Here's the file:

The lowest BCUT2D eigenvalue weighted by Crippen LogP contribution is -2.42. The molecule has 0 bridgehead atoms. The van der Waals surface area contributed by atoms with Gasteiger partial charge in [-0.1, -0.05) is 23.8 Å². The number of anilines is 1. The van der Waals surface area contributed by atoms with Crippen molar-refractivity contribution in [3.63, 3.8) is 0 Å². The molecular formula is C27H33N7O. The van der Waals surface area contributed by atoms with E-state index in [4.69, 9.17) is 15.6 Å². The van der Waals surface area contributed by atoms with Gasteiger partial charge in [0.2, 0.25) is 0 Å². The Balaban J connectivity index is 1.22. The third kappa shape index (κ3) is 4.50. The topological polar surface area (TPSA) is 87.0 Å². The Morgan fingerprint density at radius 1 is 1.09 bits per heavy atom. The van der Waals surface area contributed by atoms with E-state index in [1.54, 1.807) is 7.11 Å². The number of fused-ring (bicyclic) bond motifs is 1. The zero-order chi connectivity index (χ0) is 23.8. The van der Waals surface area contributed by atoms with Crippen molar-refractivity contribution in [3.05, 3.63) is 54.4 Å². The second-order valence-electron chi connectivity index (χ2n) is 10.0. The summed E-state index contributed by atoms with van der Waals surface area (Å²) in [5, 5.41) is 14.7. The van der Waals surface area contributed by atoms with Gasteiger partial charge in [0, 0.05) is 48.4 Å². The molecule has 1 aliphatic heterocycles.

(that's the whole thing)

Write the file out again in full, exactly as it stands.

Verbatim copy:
The lowest BCUT2D eigenvalue weighted by Crippen LogP contribution is -2.42. The molecule has 0 bridgehead atoms. The van der Waals surface area contributed by atoms with Gasteiger partial charge in [-0.1, -0.05) is 23.8 Å². The number of anilines is 1. The van der Waals surface area contributed by atoms with Crippen molar-refractivity contribution in [3.63, 3.8) is 0 Å². The molecular formula is C27H33N7O. The van der Waals surface area contributed by atoms with E-state index in [4.69, 9.17) is 15.6 Å². The van der Waals surface area contributed by atoms with Gasteiger partial charge in [0.2, 0.25) is 0 Å². The Balaban J connectivity index is 1.22. The third kappa shape index (κ3) is 4.50. The topological polar surface area (TPSA) is 87.0 Å². The Morgan fingerprint density at radius 1 is 1.09 bits per heavy atom. The van der Waals surface area contributed by atoms with E-state index in [1.54, 1.807) is 7.11 Å². The number of fused-ring (bicyclic) bond motifs is 1. The zero-order chi connectivity index (χ0) is 23.8. The van der Waals surface area contributed by atoms with Crippen molar-refractivity contribution in [3.05, 3.63) is 54.4 Å². The second-order valence-electron chi connectivity index (χ2n) is 10.0. The summed E-state index contributed by atoms with van der Waals surface area (Å²) in [5, 5.41) is 14.7. The van der Waals surface area contributed by atoms with Gasteiger partial charge in [0, 0.05) is 48.4 Å². The molecule has 1 aliphatic heterocycles.